“Amer : The Arabian Legend” is his third short.

Sent as a gift to the late Emir of Qatar in the 1980s, Amer seemed like an average purebred Arabian. After he was taken to the tracks of Umm Qarn to train other horses, however, he showed his class, changing the face of Arabian horseracing forever.

Besides being a champion horse – he won nine of his thirteen starts – Amer is the most influential stallion in Arabian horseracing history. With a current stud fee of Us $60,000, the grey horse from the deserts of Arabia has sired more than 130 champions. Yet Amer’s extraordinary story is almost unbelievable for many, who speculate as to the legitimacy of his legacy.

“Amer” deals with the subject of identity. First of all, I had always heard all great race horses called “Arabian horses” but I had not really thought about the term. I find so many of my preconceptions are brought to consciousnss with my experience in Doha. I learned that what I have called Arabian is actually a western definition. The true Arabian horse: Is it built for racing or for endurance? Amer, a legendary Arabian stallion, is changing the definition of Arabian horse racing with Europeanized “Arabian” horses encountering the “upstart” genetically, and perhaps “out of line” horse Amer who most definitely is Arabian and his mixed progeny.


Director, Fahad Al Obaidly, is a researcher at the National Museum of Qatar as well as a curator and fashion designer. He introduced his brand Fahad Al-Obaidly in 2014. He completed his course in fashion design, specializing in casual menswear, at the Institute Marangoni. Being an Arab with a European vision of style in fashion greatly contributes to the philosophy behind his work. Al Obaidly has directed two short fashion films and directed one short documentary.

I had more time and more occasions to socialize with the film’s producer, Salwa Al Khalifa, during several activities at Qumra. She is so outgoing and engaging and her background is unique as she is a Sudanese filmmaker whose father moved to Qatar before she was born and yet she still grapples with what it means to be Sudanese-Qatari. She studied Mass Communication at Qatar University, and obtained a diploma in Documentary Filmmaking. She has directed a few short films, and has worked as an assistant director and script supervisor in a number of independent short films in Qatar.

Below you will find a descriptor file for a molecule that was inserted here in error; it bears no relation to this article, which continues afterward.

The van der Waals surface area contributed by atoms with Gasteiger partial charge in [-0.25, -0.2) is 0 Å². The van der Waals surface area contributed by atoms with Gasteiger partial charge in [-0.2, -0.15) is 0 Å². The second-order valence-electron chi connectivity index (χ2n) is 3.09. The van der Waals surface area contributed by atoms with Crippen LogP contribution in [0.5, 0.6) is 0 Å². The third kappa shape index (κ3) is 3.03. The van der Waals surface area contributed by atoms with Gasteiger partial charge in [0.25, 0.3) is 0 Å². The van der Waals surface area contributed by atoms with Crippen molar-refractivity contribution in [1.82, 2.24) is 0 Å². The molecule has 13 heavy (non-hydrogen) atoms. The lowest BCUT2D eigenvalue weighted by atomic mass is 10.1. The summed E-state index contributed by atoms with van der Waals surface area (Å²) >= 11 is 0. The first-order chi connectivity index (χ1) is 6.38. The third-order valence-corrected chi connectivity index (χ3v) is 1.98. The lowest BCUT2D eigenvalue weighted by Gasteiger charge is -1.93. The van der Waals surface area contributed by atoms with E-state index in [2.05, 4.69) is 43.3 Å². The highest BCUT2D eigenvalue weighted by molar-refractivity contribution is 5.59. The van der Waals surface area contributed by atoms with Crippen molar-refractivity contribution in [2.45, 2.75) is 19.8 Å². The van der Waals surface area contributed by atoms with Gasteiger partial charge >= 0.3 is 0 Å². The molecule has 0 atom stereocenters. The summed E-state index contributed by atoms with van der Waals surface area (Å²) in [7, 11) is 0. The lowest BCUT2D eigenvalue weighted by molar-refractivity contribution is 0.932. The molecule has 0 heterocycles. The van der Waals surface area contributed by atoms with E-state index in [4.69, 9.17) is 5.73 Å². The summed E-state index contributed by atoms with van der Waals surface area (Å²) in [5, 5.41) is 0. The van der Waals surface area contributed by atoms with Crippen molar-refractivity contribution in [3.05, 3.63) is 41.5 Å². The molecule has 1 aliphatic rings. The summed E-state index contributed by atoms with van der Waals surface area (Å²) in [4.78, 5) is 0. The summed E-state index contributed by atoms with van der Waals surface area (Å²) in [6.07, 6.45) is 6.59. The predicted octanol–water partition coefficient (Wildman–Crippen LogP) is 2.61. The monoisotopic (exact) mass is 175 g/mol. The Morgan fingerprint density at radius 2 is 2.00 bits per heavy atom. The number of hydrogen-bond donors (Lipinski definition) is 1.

“Buqsha”’s underpinning is modern day’s greatest philosophic dilemma: How can we venture into the past to look to the future? Here Fahad posits the question in terms of his own his wish to pursue a difficult line of artistic freedom as a designer which he knows has great import to his society, even though the society is not exactly eager for him to follow the path he has chosen.

Director-writer Fahad Al Obaldly and the producer Salwa Al Khalifa are both dealing with their personal issues of identity in an intense and creative way as seen in their previous autobiographical films.

Fahad is looking directly at his grandmother, a weaver of tents who incorporated coded language into the designs. Fahad’s definition of himself is found in this grandmother’s weaving and the sense of design that weaving brings to societies around the world. Design is not a trivial modern pursuit; it reflects society’s need for shelter and for clothing to protect us against the elements. And within the designs is the secret language of the society itself.

Fahad and Sara Al Obaidly journey around Qatar, capturing the beauty of the Doha landscapes while exploring the rich diversity of arts and ancestral traditions, as well as the impact contemporary and traditional culture have on each other. During their travels, they focus on “sedu” weaving, one of the most important of Qatari traditional textile crafts. They meet with and interview an expert to discover and learn the historical background of “sedu” in Qatar. Along the way they visit artisans and cultural experts, and explore their roles in preserving and promoting the cultural and ethnic heritage of Qatar.

A treasure trove of talent is also remaining at home in Qatar but their films will have lives extending beyond in the coming year. Here are the others which we discussed in Qumra.

“Love in the Middle East”